Charles Powell Leslie 1821 – 1871

Charles Powell Leslie III 1821 – 1871 was Member of Parliament for Monaghan from 1843 to 1871. His family seat was at Castle Leslie in Monaghan, and also the Manor House at Snarestone, a small rural village in North West Leicestershire, England. The Leslie’s have been landed gentry in Britain for centuries.

Charles Powell Leslie was an enthusiastic advocate of homeopathy, and he was a friend of Marmaduke Blake Sampson, George Thomas Keppel 6th Earl of Albemarle, Christian Karl Josias Bunsen, Paul Francois Curie, Thomas Roupell Everest, Robert Grosvenor, William Leaf, James More Molyneux, Frederick Hervey Foster Quin, James Wilson, Thomas Egerton 2nd Earl of Wilton and many others.

Charles Powell Leslie was involved in the founding of the London Homeopathic Medical Institution, and Vice President and on the Board of Management of the Hahnemann Hospital at 39 Bloomsbury Square in 1850.

Charles Powell Leslie of Glaslough, HM Lieutenant and Custos Rotulorum of Co. Monaghan, Hon Colonel of Monaghan Militia and MP for Co. Monaghan 1842 – 1871.

In 1842 the third Charles Powell Leslie [see J/8] came of age, … [and] there were great festivities in Glaslough … . The year 1845 ushered in the terrible Famine, and though a good farming district like Glaslough may have been spared the extremities of suffering, the misery must yet have been acute.

To give employment, the present limestone demesne wall was hurriedly constructed; rather too hurriedly in fact, for it is continually falling down in places! … Charles Leslie (Powell) must be given the credit for the leadership [of the post Famine revival]; it was to him that many of the local farmers owed their free education in, and journey to, the best parts of Scotland, there to study scientific farming….

The Ulster Railway decided to construct a line through Glaslough to Monaghan and Clones … [and] the time occupied in journeying from Glaslough to London was thus reduced from days to a matter of hours. A large house, the “Agency”, was built in the ‘sixties by the Colonel; it is rather finely built of the best limestone in the Scotch fashion, but much too large and extravagant for its purpose….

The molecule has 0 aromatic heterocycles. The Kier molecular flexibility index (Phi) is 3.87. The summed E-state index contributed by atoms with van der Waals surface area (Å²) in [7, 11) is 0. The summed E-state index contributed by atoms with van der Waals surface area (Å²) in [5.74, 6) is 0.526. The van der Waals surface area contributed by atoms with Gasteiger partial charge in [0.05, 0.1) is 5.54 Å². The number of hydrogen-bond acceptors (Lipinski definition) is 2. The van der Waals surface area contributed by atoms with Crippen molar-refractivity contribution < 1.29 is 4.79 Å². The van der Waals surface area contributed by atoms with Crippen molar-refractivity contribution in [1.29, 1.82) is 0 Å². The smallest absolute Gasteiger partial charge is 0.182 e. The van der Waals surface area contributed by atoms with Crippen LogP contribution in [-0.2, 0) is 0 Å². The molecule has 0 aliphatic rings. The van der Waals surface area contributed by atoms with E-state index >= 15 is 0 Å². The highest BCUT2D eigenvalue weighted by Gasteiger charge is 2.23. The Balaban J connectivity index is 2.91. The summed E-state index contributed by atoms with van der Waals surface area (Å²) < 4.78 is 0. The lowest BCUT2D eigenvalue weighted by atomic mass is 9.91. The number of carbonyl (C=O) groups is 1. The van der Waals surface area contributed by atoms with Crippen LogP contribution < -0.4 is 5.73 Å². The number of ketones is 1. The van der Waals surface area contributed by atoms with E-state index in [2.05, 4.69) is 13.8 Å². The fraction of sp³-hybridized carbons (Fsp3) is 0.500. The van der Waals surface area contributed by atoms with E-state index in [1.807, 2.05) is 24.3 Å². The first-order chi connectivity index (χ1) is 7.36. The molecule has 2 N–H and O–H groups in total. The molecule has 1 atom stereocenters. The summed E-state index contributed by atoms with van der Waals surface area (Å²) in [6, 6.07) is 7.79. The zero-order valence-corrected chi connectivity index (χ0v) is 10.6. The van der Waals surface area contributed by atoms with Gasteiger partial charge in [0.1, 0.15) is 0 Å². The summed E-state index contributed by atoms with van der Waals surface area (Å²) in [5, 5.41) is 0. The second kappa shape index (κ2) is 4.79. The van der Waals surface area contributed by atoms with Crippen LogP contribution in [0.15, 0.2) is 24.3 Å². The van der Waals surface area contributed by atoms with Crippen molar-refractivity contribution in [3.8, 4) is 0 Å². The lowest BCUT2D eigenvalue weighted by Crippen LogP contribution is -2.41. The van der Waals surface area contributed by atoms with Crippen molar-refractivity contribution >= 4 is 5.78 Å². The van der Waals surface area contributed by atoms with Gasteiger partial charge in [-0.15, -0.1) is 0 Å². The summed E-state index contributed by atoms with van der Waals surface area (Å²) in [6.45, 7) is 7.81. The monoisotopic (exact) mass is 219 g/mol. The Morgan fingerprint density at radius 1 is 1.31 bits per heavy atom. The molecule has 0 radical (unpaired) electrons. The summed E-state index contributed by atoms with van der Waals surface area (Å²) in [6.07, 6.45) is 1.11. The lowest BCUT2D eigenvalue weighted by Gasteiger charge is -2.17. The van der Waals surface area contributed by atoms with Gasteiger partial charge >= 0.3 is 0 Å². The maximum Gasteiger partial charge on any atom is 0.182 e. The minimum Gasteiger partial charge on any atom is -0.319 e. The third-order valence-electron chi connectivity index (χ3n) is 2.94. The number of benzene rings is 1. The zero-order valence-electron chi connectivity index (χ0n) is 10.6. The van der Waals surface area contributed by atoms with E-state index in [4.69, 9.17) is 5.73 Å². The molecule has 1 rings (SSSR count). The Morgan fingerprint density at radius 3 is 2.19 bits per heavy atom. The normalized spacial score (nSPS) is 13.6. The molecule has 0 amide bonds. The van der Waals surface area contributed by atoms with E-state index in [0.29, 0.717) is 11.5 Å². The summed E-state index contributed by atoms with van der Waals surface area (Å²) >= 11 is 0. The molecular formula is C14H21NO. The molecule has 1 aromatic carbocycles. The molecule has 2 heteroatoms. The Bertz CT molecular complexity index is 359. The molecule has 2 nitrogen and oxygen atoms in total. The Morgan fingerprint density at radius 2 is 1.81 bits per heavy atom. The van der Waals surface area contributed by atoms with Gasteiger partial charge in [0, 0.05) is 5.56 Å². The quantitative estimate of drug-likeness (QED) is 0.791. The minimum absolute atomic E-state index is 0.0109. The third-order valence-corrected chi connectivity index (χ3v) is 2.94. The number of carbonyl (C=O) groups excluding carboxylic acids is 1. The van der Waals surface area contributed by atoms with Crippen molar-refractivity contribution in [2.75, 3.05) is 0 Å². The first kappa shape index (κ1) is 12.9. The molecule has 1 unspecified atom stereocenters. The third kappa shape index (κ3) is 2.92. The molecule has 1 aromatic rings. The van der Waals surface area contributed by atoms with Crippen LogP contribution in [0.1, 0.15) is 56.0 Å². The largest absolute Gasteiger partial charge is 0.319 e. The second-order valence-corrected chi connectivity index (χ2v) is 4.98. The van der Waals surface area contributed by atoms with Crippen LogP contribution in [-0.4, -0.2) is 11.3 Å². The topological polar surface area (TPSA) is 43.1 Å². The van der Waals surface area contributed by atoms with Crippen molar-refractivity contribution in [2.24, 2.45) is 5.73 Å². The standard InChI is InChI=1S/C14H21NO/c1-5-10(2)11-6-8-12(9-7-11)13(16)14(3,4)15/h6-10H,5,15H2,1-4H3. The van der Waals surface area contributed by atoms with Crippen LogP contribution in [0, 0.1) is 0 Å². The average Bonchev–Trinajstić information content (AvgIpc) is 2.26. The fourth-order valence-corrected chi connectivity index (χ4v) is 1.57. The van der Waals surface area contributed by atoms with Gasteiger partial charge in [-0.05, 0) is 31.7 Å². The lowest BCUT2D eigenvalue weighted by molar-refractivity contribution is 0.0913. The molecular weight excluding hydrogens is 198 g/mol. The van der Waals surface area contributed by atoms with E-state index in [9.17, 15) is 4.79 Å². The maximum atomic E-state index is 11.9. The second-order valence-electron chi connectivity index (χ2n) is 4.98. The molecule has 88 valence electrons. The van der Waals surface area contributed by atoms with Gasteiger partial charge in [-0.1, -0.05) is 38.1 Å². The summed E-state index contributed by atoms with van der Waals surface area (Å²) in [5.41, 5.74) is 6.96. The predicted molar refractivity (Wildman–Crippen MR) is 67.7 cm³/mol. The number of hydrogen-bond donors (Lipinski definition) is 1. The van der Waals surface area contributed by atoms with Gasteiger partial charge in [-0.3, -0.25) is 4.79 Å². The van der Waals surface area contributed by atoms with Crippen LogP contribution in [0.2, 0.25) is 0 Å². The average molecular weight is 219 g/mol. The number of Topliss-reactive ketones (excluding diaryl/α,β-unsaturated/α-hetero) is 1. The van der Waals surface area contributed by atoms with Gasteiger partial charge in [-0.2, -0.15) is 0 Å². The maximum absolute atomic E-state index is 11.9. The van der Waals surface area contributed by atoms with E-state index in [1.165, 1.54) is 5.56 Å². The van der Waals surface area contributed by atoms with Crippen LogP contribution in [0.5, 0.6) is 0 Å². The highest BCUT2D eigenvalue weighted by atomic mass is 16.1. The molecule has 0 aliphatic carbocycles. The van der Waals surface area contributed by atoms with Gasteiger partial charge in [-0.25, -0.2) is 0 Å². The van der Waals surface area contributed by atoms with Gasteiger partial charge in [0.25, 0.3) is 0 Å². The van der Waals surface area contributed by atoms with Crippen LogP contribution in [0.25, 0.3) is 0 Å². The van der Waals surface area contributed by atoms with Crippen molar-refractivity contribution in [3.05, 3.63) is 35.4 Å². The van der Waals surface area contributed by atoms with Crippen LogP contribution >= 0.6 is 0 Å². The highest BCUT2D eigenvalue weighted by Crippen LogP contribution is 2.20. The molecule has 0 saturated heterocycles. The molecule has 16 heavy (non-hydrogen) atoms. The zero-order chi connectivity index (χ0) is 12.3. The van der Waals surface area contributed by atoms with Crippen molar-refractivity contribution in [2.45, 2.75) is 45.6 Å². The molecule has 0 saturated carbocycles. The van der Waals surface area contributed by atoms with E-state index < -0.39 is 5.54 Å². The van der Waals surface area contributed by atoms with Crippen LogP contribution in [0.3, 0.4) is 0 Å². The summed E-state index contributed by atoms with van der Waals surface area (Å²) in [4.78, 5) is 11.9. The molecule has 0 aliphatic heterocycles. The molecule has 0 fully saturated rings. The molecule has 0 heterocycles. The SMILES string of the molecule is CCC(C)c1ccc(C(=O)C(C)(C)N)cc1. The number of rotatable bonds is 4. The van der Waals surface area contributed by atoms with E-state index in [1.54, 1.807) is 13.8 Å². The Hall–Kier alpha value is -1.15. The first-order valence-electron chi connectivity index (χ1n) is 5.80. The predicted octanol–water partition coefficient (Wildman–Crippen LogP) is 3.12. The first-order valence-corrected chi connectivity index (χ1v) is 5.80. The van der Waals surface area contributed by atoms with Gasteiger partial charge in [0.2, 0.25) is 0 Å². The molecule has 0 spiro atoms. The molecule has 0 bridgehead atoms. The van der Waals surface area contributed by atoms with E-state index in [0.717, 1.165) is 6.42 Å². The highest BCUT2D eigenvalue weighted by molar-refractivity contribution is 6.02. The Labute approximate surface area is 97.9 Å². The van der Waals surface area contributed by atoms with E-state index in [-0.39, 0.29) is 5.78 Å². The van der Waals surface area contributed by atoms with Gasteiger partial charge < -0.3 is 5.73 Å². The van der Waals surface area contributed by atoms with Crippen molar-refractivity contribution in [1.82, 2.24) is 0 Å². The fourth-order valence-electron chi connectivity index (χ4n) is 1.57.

The Colonel certainly had ideas of building a new house for himself, but he did not live to do more than build an extension, now the billiard room. In 1871, he died very suddenly, two years after his mother, at Glaslough. He had represented … [Co. Monaghan] for thirty years.

Having no children, he was succeeded by his younger brother, John. … In 1874 a bronze bust of the late Colonel, by [Samuel] Lynn [brother of the architect of the ‘new’ Castle Leslie built in 1877-1878], was erected over a fountain in the village – “from his grateful tenantry”.

Charles Powell Lesiie was a first class cricketer, as was his brother John Leslie.

Charles Powell Leslie III simply loved big house parties and wanted to entertain on the Grand scale. His taste in architecture ran from ‘Free Range Gothic’ ‘Early Taj Mahal’ ‘Late Rothschild’ ‘Bahnhof Baroque’ and ‘Jacobean Bloody’.

Some of his plans included a cut price copy of the French Chateau de Chambord at least six times larger than the present house and a nine storied gothic tower in the middle of the lake reachable only by Venetian gondolas.

Although Charles Powell Leslie III never married he achieved a number of quite successful erections among them the Grain Merchant Store in Glaslough village and the entrance lodges at the main gates to the Castle.

Sadly for Charles but fortunately for Leslie family finances he choked on a fish bone before he could realise any of his major architectural fantasies. He died in 1871 and the building of a new castle was left to his brother John. John Leslie (later to become Sir John Leslie 1st Baronet of Glaslough) was a fine painter of the Pre Raphelite school.

Over the years, various members of the family were involved in political life. Three successive patriarchs named Charles Powell Leslie were MPs for Co Monaghan. They were also involved in the Irish militia and the Irish Volunteer movement.

The Leslie Family Papers are here.

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